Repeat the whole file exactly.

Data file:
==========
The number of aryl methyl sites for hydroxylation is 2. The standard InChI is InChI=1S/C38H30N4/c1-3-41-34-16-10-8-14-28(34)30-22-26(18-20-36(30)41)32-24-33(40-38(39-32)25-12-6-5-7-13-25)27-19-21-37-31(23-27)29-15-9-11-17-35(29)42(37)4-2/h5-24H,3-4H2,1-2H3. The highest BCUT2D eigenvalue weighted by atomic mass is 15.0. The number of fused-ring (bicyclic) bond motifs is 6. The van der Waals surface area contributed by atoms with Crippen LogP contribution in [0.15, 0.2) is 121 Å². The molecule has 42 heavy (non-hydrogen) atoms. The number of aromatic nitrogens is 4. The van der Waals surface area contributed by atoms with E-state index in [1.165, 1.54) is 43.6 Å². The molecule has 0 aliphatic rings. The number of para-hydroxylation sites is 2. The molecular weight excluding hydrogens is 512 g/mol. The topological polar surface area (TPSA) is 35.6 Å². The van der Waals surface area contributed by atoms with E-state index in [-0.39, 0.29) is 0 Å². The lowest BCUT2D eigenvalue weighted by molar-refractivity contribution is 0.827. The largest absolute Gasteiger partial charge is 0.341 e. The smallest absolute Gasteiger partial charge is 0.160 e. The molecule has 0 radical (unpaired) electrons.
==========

The number of aryl methyl sites for hydroxylation is 2. The standard InChI is InChI=1S/C38H30N4/c1-3-41-34-16-10-8-14-28(34)30-22-26(18-20-36(30)41)32-24-33(40-38(39-32)25-12-6-5-7-13-25)27-19-21-37-31(23-27)29-15-9-11-17-35(29)42(37)4-2/h5-24H,3-4H2,1-2H3. The highest BCUT2D eigenvalue weighted by atomic mass is 15.0. The number of fused-ring (bicyclic) bond motifs is 6. The van der Waals surface area contributed by atoms with Crippen LogP contribution in [0.15, 0.2) is 121 Å². The molecule has 42 heavy (non-hydrogen) atoms. The number of aromatic nitrogens is 4. The van der Waals surface area contributed by atoms with E-state index in [1.165, 1.54) is 43.6 Å². The molecule has 0 aliphatic rings. The number of para-hydroxylation sites is 2. The molecular weight excluding hydrogens is 512 g/mol. The topological polar surface area (TPSA) is 35.6 Å². The van der Waals surface area contributed by atoms with E-state index in [-0.39, 0.29) is 0 Å². The lowest BCUT2D eigenvalue weighted by molar-refractivity contribution is 0.827. The largest absolute Gasteiger partial charge is 0.341 e. The smallest absolute Gasteiger partial charge is 0.160 e. The molecule has 0 radical (unpaired) electrons.